PPC spend

As ad budgets get smaller and traffic sources get more expensive, the onus is on business owners, marketers and agencies to figure out how to get more out of their respective PPC spend when it comes to investing on Facebook Ads or Google AdWords.

In fact, more than 98% of all ad spend is wasted amounting to billions of dollars in wasted ad spend, according to Lucy Handley of CNBC.

As a small business, you don’t want to throw your money into the drain. You want every dollar to work hard for you and to get the results you seek. In short, you want to make your Google AdWords campaigns work for you.

Start with these tips to squeeze the most out of your Google AdWords campaigns and PPC spend.

PPC spend

Start with a low budget

There’s no telling what the results of your campaign are going to be. No one saw the future, for one. Secondly, no one knows how the markets behave. Third, consumer behavior today is more complicated than rockets could ever be.

Your initial play with campaigns shouldn’t even be about results – it should always be about data. By running campaigns, testing them out and gathering data, you’ll learn how your campaigns perform, how they stack up and what works (and what doesn’t).

Since your aim is to do initial A/B testing and optimization for your campaigns, it doesn’t make sense to throw out thousands of dollars per day when you should only spend $10 or $20 per day.

Don’t ignore message matching landing pages

One of the main reasons why most campaigns don’t work properly is because despite the rallying cry to “not” point ads to websites, most paid ad campaigns are set up exactly that way. Let’s assume that you are (hopefully) not doing that and that you are pointing to well-built and focused landing pages.

Even then, you might be missing out on something not only crucial, but also something that’s easily overlooked: message matching landing pages.

Message matching landing pages continue the story that your ads start. If you are promising something in your ad, your message matching landing page ensures that the promise is carried over to your landing page.

With message matching landing pages, there’s a match. There’s relevance. There’s continuation. And there’s a vote of confidence.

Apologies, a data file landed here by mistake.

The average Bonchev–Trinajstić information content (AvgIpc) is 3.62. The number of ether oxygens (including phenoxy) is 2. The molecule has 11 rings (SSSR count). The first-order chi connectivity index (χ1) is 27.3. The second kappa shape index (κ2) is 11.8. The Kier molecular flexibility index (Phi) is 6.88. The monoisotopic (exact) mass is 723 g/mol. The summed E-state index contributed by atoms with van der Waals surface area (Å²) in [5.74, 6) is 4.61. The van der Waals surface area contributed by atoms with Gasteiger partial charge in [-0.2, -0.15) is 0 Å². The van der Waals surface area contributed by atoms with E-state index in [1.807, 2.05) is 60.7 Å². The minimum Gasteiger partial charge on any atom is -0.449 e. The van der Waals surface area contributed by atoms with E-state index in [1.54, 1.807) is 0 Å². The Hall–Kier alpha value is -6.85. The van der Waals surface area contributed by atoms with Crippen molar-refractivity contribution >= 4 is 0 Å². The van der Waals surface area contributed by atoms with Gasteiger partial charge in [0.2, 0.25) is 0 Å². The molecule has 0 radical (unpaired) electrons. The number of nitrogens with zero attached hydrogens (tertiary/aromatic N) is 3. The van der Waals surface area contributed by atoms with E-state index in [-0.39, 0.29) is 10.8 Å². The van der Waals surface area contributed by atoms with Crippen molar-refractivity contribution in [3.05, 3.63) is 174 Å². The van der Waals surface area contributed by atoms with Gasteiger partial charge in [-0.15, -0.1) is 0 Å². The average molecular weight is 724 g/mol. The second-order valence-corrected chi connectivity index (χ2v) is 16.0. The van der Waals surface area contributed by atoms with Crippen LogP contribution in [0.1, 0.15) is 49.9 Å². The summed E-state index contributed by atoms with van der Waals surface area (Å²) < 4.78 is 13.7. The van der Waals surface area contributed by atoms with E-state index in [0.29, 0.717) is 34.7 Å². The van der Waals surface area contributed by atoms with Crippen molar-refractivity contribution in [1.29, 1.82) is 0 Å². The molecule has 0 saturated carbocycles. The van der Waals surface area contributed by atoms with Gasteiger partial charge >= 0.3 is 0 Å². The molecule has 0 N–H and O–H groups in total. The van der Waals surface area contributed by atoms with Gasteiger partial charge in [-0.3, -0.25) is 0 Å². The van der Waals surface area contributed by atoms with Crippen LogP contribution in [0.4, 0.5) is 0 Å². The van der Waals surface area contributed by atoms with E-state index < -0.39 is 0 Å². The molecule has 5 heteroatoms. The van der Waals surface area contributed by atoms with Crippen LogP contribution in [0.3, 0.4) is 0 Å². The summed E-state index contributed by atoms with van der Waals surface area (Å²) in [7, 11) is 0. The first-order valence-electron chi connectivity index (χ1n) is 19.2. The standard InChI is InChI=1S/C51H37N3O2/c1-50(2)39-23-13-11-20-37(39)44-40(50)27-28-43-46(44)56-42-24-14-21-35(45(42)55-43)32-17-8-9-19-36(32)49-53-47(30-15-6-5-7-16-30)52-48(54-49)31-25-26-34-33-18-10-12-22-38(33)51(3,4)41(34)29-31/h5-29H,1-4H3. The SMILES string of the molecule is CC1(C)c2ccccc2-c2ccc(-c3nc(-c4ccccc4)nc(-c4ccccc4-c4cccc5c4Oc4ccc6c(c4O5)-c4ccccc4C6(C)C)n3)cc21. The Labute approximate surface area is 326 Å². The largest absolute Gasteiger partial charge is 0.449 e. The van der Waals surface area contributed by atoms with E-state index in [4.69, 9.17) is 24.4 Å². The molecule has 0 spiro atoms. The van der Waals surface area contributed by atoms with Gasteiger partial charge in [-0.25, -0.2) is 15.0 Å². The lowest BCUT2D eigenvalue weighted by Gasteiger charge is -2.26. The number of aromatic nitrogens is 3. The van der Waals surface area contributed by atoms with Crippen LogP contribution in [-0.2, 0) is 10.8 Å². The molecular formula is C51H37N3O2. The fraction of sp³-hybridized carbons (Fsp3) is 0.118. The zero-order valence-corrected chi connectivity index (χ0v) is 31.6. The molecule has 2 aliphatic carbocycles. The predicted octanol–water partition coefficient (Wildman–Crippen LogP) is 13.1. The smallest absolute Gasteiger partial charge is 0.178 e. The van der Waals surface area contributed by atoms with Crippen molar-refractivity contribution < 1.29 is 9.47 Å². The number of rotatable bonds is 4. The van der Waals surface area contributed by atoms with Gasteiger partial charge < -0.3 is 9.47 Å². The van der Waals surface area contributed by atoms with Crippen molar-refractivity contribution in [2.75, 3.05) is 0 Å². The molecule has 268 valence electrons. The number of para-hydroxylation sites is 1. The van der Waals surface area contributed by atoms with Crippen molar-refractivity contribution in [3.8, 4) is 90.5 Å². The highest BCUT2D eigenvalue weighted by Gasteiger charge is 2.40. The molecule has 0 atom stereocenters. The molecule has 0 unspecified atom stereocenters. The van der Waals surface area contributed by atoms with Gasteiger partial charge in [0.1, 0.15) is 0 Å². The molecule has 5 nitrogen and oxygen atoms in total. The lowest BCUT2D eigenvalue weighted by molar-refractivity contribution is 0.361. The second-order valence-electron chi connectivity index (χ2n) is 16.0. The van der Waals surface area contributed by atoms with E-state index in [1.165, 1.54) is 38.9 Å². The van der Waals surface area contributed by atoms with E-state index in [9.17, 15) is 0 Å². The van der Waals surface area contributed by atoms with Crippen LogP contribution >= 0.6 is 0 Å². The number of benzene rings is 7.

Information on landing pages: Too much? Or too little?

Having a landing page with no information on it is just as bad as having a landing page with way too much information on it (long landing pages; do they work?).

Your aim is to only have as much information as needed to persuade your visitors to take action.

Make your landing pages too long or too short and you miss out on potential conversions, leaving money right there on the table.

That’s why creating landing pages that convert is a delicate balancing act between piquing curiosity while still eliciting interest.

The good old advertising principles, like AIDA (Attention. Interest. Desire. Action), still apply.

Use dynamic keyword insertion on landing pages and ads

When you create ads on Google AdWords, you have the option to use keyword insertion to ensure that your ads show up as highly relevant, targeted, clear and almost as if on cue.

Let’s say you were an exotic car rental service in New York; your keywords could be “exotic car rentals,” “rent exotic cars,” “rent supercars,” “supercar rentals.”

Your ads will normally show when any of those keywords are used to search. But your conversions will go through the roof when you append the exact keyword your users type in to find your ad.

Google AdWords lets you do this by using “keyword insertion codes” within your ads.

The keyword code will look like this:

Rent {keyWord: SuperCars}

Buy {keyWord: SuperCars}

Ride {keyWord: SuperCars}

Experience {keyWord: SuperCars}

Similarly, your landing pages can be tweaked dynamically each time a user visits your landing page using Dynamic Text Insertion. Make your landing pages hyper relevant by making a part of your copy rephrase what your visitors typed in to find your landing page.

Use IF, THEN functions and other special conditions

It’s not just plain old and boring text with Google Ads. Google AdWords allows you to use conditional logic while you create your ads, specifying that certain words are used when a user searches on a mobile device versus searching on a desktop, for instance.

Using If, then conditional logic, it’s possible to show one type of a message to mobile users compared to those who search using a desktop.

Special Conditions

You also have countdown timers and other condition types that can make use of your business data, audience data and more.

Take time to use these functions within Google AdWords. Just the fact that you are using them already enhances the way your ads will work.

Don’t ignore extensions


See how MailChimp’s regular ad on Google now looks bigger, with two extra links “pricing plans” and “advanced reporting” showing up on Google?

These are ad extensions.

By far, extensions are underrated and often ignored, even by some of the more experienced marketers. Businesses that advertise on Google AdWords immediately get access to more real estate on search results pages – just by using one or many of the extensions available within AdWords.

You can call extensions, site link extensions, call outs, review-based extensions and so much more.

It takes 15 minutes more to use extensions than just launching your regular ad. Those 15 minutes will make a world of difference to your ad performance.

If you’d like to learn more about lead generation (through AdWords or other traffic sources), be sure to check out our ultimate lead generation template.

Rather, would you like to get on a call to discuss your AdWords Management, Funnels, or Marketing? Get in touch with us now!

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